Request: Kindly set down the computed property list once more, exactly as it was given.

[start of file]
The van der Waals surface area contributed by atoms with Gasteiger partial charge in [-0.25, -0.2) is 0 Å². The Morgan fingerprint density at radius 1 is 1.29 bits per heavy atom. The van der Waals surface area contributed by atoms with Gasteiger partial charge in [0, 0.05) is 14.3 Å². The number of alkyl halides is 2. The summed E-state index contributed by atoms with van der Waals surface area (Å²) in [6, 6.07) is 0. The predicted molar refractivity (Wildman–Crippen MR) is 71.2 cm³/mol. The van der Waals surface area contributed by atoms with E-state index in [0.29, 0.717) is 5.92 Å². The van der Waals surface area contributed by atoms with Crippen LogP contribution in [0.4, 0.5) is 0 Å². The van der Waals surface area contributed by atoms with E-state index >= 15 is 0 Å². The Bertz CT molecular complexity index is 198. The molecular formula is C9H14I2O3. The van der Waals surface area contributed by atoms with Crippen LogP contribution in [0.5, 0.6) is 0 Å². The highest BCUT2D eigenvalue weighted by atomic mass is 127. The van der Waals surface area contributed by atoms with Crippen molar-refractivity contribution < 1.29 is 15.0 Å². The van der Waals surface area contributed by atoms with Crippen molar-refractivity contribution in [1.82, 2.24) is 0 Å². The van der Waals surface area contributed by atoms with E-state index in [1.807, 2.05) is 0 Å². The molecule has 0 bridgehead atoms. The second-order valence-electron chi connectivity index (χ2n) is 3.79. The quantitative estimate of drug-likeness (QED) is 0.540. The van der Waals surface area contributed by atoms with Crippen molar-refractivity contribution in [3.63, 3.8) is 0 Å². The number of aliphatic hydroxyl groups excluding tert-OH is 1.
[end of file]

The van der Waals surface area contributed by atoms with Gasteiger partial charge in [-0.25, -0.2) is 0 Å². The Morgan fingerprint density at radius 1 is 1.29 bits per heavy atom. The van der Waals surface area contributed by atoms with Gasteiger partial charge in [0, 0.05) is 14.3 Å². The number of alkyl halides is 2. The summed E-state index contributed by atoms with van der Waals surface area (Å²) in [6, 6.07) is 0. The predicted molar refractivity (Wildman–Crippen MR) is 71.2 cm³/mol. The van der Waals surface area contributed by atoms with E-state index in [0.29, 0.717) is 5.92 Å². The van der Waals surface area contributed by atoms with Crippen LogP contribution in [0.4, 0.5) is 0 Å². The van der Waals surface area contributed by atoms with E-state index >= 15 is 0 Å². The Bertz CT molecular complexity index is 198. The molecular formula is C9H14I2O3. The van der Waals surface area contributed by atoms with Crippen LogP contribution in [0.5, 0.6) is 0 Å². The highest BCUT2D eigenvalue weighted by atomic mass is 127. The van der Waals surface area contributed by atoms with Crippen molar-refractivity contribution < 1.29 is 15.0 Å². The van der Waals surface area contributed by atoms with Crippen molar-refractivity contribution in [1.82, 2.24) is 0 Å². The van der Waals surface area contributed by atoms with E-state index in [1.807, 2.05) is 0 Å². The molecule has 0 bridgehead atoms. The second-order valence-electron chi connectivity index (χ2n) is 3.79. The quantitative estimate of drug-likeness (QED) is 0.540. The van der Waals surface area contributed by atoms with Crippen molar-refractivity contribution in [3.63, 3.8) is 0 Å². The number of aliphatic hydroxyl groups excluding tert-OH is 1.